Focusing on managing Texas wildlife habitat and natural resources for native and exotic wild game species, for this and future generation of hunters and outdoor enthusiasts.
From opening day until Nov. 28, 2004, I let several young bucks
and small hogs
walk into and out of my sights. I had my single buck
tag ready, hoping that one of the big ones would make that fatal mistake. On Nov. 28, in Goliad County, Texas, a wide-racked buck
did just that. I have been on this deer
lease for four seasons now, and I have seen my share of bucks and hogs. I'm not much of an antler hunter, but I've never seen such a beautiful buck. So I could not pass up this opportunity.
On Saturday, Nov. 27, Tino Ramirez's guest, Robert Ramirez from San Antonio, and I had seen this massive buck
and smaller bucks in the middle pasture. Robert and I walked down to the fence line, trying to get a better view. The bucks' antlers were wide and dark brown with a small kicker on the left side. We watched that buck for 1 1/2 hours. We could even hear it snort. I said to Robert, Man, that would be the buck
of a lifetime to shoot. As the evening came to an end, so did the hunt. While leaving the pasture, we saw the buck
run off and jump over the fence.
The next morning, as sunlight reflected off the shadows of the game feeder, I saw three does. Suddenly they all ran off, and out from my left came a big, wide buck. He was walking slowly toward the feeder. I got out my binoculars. I could not believe my eyes! It was the same buck
I had seen in the pasture Saturday. I tried to stay calm and take several deep breaths, but I couldn't. I could hear my heart pound in my chest and thought it was going to come out. After viewing this monster, there was no doubt I was going to take him. He was walking slowly toward the feeder. I let him get through the barbed wire fence and used my range-finder to get an accurate yardage to the feeder. He was 60 yards away. I lined up my crosshairs and aimed for the shoulder. BOOM! After the shot, I looked out of the deer
blind window and said to myself, I know you didn't miss. I secured my rifle and climbed down the blind. I approached the feeder slowly with adrenaline pumping like crazy.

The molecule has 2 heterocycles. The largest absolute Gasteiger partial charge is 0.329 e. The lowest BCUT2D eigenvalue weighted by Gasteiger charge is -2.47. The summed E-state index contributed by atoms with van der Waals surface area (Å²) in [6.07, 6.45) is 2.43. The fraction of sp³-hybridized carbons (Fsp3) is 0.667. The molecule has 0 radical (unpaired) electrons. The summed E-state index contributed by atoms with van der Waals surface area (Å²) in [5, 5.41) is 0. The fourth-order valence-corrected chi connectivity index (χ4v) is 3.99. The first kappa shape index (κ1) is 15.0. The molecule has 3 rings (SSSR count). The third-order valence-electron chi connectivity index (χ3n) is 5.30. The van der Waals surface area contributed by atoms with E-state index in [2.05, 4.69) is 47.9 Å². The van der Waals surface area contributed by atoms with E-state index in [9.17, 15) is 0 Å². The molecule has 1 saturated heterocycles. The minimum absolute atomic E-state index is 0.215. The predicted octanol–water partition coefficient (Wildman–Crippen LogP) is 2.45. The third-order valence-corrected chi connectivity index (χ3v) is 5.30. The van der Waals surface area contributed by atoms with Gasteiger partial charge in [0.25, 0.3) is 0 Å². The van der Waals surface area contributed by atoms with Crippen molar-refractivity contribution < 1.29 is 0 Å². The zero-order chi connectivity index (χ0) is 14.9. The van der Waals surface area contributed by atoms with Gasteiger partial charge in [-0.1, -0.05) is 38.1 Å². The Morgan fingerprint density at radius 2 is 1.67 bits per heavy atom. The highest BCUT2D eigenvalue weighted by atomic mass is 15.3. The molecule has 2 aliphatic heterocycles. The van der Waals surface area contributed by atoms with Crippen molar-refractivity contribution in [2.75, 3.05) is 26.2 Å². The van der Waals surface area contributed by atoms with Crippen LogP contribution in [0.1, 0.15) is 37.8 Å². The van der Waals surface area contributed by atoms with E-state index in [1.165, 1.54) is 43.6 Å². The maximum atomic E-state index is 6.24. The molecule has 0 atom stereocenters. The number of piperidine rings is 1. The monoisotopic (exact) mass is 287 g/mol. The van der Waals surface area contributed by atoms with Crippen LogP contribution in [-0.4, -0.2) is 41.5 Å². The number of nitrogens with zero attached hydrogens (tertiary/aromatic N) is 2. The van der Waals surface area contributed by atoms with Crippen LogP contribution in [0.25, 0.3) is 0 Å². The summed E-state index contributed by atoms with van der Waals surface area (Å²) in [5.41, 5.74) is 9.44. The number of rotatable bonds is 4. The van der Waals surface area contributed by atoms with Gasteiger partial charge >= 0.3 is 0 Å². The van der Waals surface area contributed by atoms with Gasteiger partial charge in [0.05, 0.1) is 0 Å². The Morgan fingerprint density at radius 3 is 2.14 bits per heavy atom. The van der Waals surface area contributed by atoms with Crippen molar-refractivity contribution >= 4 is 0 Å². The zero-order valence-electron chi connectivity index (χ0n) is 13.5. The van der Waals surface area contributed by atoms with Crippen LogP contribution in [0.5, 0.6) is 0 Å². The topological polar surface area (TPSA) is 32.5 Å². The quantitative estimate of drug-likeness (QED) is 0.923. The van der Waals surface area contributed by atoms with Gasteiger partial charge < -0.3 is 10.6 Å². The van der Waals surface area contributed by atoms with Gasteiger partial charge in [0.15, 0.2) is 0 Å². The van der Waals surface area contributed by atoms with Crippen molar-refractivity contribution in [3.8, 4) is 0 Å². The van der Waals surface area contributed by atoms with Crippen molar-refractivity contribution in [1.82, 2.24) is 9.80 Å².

When I saw the massive rack, I howled, YES! YES! Back at camp, my dad, Gene Garcia, and father-in-law, Duane Mac Payne, had heard the shot. They were waiting for me. We headed back to where my monster buck
lay. It was so heavy that it took all three of us to load it on the basket. Since I was going to have a shoulder mount made, I was very careful while skinning. I called my hunting buddy, James Doodle Jarnigan, and told him about my buck
. He was in Michigan at the time and said he was very happy for me and proud of me. The way I see it, it's just being there at the right time and the right place. It was an awesome and memorable day in my life and I got to share it with my dad and father-in-law. I will never forget it. My daughter, Emily, told me that she wants to go hunting with me. I've taken her before and she really enjoyed seeing the deer
, and birds
coming to the feeder. I plan on taking Emily this season.
Hopefully she will be able to harvest a nice buck
and get it mounted. I want her to remember the times we spent together and how to appreciate the outdoors. I took my buck
to be processed at A&A Processing, and had my buck
mounted by Tom Eyler, at South Texas Taxidermy. They do a super job with the processing and mounting. My 13-point buck scored 159 5/8 Boone and Crockett, and had an amazing 21 1/2-inch spread. David Garcia Corpus Christi, Texas
Labels: texas whitetail deer, trophy whitetail buck, whitetail deer hunt, whitetail doe